Right. On that question of mediation, I noticed that things are also bilingual. I'm assuming that having English is also about reaching out to an international audience.

FB

Yes.

AK

And I'm assuming part of your audience is also following you online and coming in once, like I did, when they're coming through São Paulo and that kind of thing.

FB

That's important, of course. Again, since the very beginning, we wanted to create an international dialogue. The website, in that sense, is very important in that we always try to replicate as much as we can—not only the content, but the energy of the space, either on the website or on social media.

AK

Do you ever do exhibitions with the people who have residencies? Do the residencies ever evolve into shows?

FB

The residencies are research oriented, so we don't expect the artist to provide any kind of palpable outcome. There is nothing attached to their time in the residency, so they don't need to deliver anything just to be involved in the proposed activities. But we always encourage them to propose things. The show that we are traveling now to the Kunsthalle Lissabon is a show with three former residents.

They met at Pivô and by themselves, they found a strong synergy between their own works, and this led to an exhibition project. We’ve had artists who did a residency two or three years ago and then came back as invited artists to the exhibition program. We are now working on a project with Luiz Roque, who was one of the very first residents of Pivô. He was there in 2014, and now he's doing a solo show.

TN

What does Pivô mean? Where did the name come from?

FB

Pivô means pivot, which is the centerpiece of something that turns. And it means beer in Polish, too. I found out later, when we had a resident artist from Poland.

AK

You were talking about the ecology of the art scene when you first started. Would you say it's pretty similar to the landscape now? Do you still feel like you occupy the same void that was there before, or has the art scene evolved in the seven years that you've been open?

FB

I guess that now the country is in a more difficult political and economic situation, there is a lot of uncertainty. And now, with this right-wing government, we are all fearing the impact it might have on culture. Bad signs are already starting to show but it’s still too soon to tell. I possibly would do things differently in the current scenario.

AK

Sure.

FB

I guess responses that we got in 2012 would hardly happen nowadays. A positive aspect is that nowadays institutions today are stronger than they were in the last decade, like MASP (Museu de Arte de São Paulo) for example, which went through a complete institutional renovation in the past few years and claimed back its original importance in the art scene and Instituto Moreira Salles opened a new building in São Paulo. I think there was a progressive professionalization of the art system in the past seven years. In our case, we have been focusing on building a strong and regular program and a putting a lot of energy in the residency. There is still a need for younger and more experimental galleries in Brazil. There are very established big galleries, important museums and private foundations and almost no smaller non-profit spaces. When we opened, there was a movement of other spaces like Pivô, for artist-run spaces and small institutional spaces. Unfortunately, most of them have closed, turned into commercial galleries, or given up having a physical space.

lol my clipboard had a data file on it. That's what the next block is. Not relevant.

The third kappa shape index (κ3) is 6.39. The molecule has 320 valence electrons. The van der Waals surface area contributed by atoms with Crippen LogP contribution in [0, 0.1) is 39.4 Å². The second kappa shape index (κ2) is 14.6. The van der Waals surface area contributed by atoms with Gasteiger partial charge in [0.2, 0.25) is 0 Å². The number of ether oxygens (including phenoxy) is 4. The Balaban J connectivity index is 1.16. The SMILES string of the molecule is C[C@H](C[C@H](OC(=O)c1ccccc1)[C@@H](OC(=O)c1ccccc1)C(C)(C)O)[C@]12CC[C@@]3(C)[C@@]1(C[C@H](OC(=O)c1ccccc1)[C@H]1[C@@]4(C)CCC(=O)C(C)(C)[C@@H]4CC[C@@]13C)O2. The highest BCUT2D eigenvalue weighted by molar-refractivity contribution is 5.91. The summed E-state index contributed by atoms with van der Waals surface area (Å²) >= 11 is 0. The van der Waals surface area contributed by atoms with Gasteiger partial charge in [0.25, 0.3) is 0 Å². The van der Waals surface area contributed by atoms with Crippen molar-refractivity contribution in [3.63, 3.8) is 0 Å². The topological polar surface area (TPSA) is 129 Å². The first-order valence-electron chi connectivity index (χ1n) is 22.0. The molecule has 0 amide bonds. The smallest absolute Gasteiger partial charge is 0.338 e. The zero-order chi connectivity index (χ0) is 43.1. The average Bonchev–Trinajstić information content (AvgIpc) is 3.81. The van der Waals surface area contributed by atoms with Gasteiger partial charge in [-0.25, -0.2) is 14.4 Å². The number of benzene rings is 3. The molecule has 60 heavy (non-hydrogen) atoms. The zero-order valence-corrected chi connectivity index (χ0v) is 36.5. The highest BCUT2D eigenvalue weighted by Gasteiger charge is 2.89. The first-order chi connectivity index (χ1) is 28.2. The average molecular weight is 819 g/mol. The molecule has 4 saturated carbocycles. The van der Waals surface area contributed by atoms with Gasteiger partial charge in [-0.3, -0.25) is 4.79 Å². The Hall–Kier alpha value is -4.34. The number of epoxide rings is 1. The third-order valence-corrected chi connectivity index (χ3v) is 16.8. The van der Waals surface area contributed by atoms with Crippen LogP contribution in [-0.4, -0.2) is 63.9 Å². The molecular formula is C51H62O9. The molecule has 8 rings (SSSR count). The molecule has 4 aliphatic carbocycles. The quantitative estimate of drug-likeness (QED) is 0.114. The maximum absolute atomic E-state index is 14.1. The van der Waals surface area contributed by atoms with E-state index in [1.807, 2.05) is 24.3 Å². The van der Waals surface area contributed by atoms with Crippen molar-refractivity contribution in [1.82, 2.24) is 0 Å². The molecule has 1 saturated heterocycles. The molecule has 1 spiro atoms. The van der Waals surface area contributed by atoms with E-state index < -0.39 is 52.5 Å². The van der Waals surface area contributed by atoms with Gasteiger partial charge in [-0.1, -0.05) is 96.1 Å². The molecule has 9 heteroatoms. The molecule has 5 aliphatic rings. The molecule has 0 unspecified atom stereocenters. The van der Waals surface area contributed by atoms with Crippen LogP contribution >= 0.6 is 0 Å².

AK

The second part to my question is, Brazil, not unlike the U.S., has taken an extremist right-wing turn politically with Bolsonaro where you are and Trump over here. I'm curious if that has impacted you yet, or if you anticipate that it will. I’m also thinking of the news that we've heard coming out of Brazil, about the tragic fire at the National Museum in Rio de Janeiro. I'm wondering how that's impacted the work that you do, or what you're anticipating might be coming your way.

FB

I think, for sure, it's going to be harder, especially in the sense that there's a threat of censorship and even more austere policies towards culture. We thought things were getting better, but the feeling overall, I think is like we're going back 40 years. I certainly have to shape the program in response to these darker times. Some shows that I would like to do, would make no sense today. I’m having conversations with some artists about what ways to be actively involved with the political situation and still maintain the freedom of experimentation and thought we have always embraced.

AK

Right.

FB

There's no other way of doing it. Adjusting the content, the order of the shows, the numbers of shows—I don’t know exactly. How we are going to react and to really make something that is indeed meaningful. I think this uncertain moment will raise important discussions and changes in people’s mindsets, as with every crisis situation. It has already been happening since last year during the presidential campaign. People are really feeling the need to sit together and discuss things, and how to deal with this. Where do we go from here? I'm terrified, of course, but I'm also somehow excited about really doing something that is more hands on, and it's a good opportunity to rethink what art can really do and the role of cultural institutions. I like to think about the meaning of what we're doing and sometimes it's very easy to forget why we do the things we do, when get overwhelmed by our own daily activities. So a situation like we are in now really brings this back. I think that the artists will respond, and they are super concerned about the indigenous populations, gender politics, and the rise of violence in the country. I think we're going to see very ugly things unfolding in the not-so-distant future.

AK

It's already happening. How do you think Pivô can contribute to the conversation programmatically?

FB

I think the way I'm dealing with it in this instance is opening up the space more. That's why I'm doing more partnerships and bringing people in and am not really concerned about having authorship over a situation. I'm really responding to a program as a curator, but really opening the doors to dialogues and to proposals in a way. We have some shows scheduled, of course, but depending on how the situation unfolds, things might change.